Why did I love this book?
Mailer’s novels from the 1960s-2007 are notoriously challenging, and I’ve seen readers wanting to see what Mailer is about sometimes make the mistake of starting with one of his more difficult, convoluted novels—Ancient Evenings or Harlot’s Ghost, for example. But The Executioner’s Song is thought by many critics to be not only his best novel (winning his second Pulitzer Prize), but his most readable, despite its length. It recounts the story and ultimate execution in January of 1977 of Gary Gilmore, who murdered two men during his release from prison on parole. But what Mailer does is work outward from that basic fact to go beyond the media circus that surrounded the case and the execution to try to understand Gilmore, his girlfriend Nicole, and the whole American setting—particularly the American West—that defined their lives.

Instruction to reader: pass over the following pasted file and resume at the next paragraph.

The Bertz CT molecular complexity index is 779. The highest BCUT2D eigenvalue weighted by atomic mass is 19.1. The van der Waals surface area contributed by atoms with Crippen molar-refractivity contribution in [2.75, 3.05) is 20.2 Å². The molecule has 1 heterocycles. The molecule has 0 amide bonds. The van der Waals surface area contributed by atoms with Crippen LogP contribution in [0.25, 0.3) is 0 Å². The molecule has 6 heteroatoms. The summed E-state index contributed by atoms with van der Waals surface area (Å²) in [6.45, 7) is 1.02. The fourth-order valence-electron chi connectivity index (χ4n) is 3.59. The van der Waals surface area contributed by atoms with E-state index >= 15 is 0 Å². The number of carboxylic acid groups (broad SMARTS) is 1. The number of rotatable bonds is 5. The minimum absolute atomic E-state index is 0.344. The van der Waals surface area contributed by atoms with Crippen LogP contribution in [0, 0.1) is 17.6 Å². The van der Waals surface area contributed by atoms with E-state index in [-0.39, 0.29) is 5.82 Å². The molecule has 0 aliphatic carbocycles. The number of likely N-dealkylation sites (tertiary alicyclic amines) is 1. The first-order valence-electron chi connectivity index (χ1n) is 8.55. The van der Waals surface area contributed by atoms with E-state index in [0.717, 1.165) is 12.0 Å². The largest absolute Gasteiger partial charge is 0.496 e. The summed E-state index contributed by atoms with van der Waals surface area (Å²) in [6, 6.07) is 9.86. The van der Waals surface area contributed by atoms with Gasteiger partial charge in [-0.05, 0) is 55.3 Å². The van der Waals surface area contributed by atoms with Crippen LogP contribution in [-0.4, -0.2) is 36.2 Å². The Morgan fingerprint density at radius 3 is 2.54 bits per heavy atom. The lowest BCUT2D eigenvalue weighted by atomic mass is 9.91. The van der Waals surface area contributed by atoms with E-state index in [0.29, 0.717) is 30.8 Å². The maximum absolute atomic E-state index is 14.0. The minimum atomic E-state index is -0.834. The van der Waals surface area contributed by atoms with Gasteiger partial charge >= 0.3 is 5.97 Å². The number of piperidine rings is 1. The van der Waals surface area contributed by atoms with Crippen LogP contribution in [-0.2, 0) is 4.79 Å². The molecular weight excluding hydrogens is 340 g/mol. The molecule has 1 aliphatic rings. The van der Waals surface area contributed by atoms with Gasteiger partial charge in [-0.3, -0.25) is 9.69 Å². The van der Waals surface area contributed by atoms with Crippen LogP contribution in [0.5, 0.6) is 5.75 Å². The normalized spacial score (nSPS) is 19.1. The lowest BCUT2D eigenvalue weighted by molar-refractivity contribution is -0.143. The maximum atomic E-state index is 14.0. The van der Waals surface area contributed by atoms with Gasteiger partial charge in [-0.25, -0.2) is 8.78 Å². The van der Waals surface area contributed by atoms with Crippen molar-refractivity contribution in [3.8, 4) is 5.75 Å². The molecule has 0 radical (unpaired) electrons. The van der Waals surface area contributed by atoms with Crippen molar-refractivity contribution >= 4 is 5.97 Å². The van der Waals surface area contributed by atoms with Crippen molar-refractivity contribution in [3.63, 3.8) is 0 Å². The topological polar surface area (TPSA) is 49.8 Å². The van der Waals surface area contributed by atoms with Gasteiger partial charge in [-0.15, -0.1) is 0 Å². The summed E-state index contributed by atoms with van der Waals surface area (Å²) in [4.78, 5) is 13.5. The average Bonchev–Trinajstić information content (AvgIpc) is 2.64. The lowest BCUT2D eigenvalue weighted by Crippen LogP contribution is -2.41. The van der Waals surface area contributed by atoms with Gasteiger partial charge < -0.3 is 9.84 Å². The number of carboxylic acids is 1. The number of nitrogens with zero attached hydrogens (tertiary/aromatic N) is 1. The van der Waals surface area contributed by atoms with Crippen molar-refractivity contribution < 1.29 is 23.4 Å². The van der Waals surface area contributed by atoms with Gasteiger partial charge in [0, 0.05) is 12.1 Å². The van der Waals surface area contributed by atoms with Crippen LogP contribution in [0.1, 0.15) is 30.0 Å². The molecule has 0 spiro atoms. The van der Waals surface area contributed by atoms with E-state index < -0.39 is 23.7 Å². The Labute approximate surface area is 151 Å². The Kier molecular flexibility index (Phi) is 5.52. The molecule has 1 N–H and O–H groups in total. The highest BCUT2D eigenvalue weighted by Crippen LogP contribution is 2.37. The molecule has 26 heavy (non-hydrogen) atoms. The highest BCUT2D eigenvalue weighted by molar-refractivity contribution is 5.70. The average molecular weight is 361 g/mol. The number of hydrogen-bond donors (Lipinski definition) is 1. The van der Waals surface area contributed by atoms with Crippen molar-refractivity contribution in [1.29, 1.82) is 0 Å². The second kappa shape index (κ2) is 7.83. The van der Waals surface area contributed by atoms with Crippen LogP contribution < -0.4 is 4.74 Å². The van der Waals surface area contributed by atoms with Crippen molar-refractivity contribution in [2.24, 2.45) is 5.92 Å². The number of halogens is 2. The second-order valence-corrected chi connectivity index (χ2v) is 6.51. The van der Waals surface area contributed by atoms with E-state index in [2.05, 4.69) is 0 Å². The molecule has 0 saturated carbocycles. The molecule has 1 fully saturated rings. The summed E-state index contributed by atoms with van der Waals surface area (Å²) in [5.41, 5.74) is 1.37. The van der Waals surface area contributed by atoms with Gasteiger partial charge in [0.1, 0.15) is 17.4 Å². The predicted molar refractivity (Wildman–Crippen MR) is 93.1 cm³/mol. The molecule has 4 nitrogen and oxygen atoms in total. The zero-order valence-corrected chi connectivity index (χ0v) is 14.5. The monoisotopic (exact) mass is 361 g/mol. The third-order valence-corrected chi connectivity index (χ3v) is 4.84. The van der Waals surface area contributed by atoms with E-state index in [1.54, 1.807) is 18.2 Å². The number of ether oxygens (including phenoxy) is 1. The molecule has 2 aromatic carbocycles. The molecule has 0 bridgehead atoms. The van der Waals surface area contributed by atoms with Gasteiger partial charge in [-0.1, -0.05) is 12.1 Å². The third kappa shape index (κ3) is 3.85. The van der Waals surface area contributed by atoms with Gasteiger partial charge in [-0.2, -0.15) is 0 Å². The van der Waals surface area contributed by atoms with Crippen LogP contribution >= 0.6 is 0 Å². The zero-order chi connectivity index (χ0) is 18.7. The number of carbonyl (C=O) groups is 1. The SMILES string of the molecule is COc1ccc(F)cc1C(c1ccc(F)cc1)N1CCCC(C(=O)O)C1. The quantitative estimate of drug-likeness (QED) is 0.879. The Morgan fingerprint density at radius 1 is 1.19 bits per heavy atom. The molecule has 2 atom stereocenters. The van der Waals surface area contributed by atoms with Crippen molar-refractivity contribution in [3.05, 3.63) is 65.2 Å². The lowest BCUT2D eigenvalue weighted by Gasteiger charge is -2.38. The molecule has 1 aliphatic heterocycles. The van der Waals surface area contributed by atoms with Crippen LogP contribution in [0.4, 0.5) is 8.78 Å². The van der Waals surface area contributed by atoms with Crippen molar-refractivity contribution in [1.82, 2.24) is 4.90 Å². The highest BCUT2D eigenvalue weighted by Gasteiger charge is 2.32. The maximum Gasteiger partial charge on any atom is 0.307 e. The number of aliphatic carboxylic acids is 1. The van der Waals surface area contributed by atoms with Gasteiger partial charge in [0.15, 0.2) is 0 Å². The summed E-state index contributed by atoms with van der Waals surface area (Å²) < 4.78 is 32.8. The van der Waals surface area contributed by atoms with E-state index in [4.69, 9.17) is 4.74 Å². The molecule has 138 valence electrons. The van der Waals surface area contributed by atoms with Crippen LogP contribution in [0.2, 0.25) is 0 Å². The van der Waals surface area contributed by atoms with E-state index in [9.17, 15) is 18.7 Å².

Joan Didion’s wonderful review in the NYTBR said Mailer had written a book that captured “the authentic Western voice rarely heard in literature,” and she was the first to recognize that “the strongest voices in it are those of the women.” Only Mailer, she said, would have dared it, taken the risk. “This is an absolutely astonishing book,” Didion concluded. All this was accomplished by Mailer’s use of a flat, readable rhetoric, rather than his torrential, Melvillian style.